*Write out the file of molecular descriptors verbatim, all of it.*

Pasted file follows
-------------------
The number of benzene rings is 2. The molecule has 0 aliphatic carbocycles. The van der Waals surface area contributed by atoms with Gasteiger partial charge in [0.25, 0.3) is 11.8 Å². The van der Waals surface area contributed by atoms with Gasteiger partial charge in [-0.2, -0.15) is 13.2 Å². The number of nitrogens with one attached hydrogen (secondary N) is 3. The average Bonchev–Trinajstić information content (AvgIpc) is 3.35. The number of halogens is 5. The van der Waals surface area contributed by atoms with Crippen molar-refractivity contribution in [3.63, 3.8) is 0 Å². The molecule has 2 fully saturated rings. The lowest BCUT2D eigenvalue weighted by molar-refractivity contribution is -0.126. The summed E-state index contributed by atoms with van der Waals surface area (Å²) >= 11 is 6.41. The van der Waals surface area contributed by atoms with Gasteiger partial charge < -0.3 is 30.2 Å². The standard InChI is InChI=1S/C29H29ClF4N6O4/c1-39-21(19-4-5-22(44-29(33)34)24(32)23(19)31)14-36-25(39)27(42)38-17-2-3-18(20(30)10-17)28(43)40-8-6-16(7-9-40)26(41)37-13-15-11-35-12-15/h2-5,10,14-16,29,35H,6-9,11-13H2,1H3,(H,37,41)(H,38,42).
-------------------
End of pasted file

The number of benzene rings is 2. The molecule has 0 aliphatic carbocycles. The van der Waals surface area contributed by atoms with Gasteiger partial charge in [0.25, 0.3) is 11.8 Å². The van der Waals surface area contributed by atoms with Gasteiger partial charge in [-0.2, -0.15) is 13.2 Å². The number of nitrogens with one attached hydrogen (secondary N) is 3. The average Bonchev–Trinajstić information content (AvgIpc) is 3.35. The number of halogens is 5. The van der Waals surface area contributed by atoms with Crippen molar-refractivity contribution in [3.63, 3.8) is 0 Å². The molecule has 2 fully saturated rings. The lowest BCUT2D eigenvalue weighted by molar-refractivity contribution is -0.126. The summed E-state index contributed by atoms with van der Waals surface area (Å²) >= 11 is 6.41. The van der Waals surface area contributed by atoms with Gasteiger partial charge < -0.3 is 30.2 Å². The standard InChI is InChI=1S/C29H29ClF4N6O4/c1-39-21(19-4-5-22(44-29(33)34)24(32)23(19)31)14-36-25(39)27(42)38-17-2-3-18(20(30)10-17)28(43)40-8-6-16(7-9-40)26(41)37-13-15-11-35-12-15/h2-5,10,14-16,29,35H,6-9,11-13H2,1H3,(H,37,41)(H,38,42).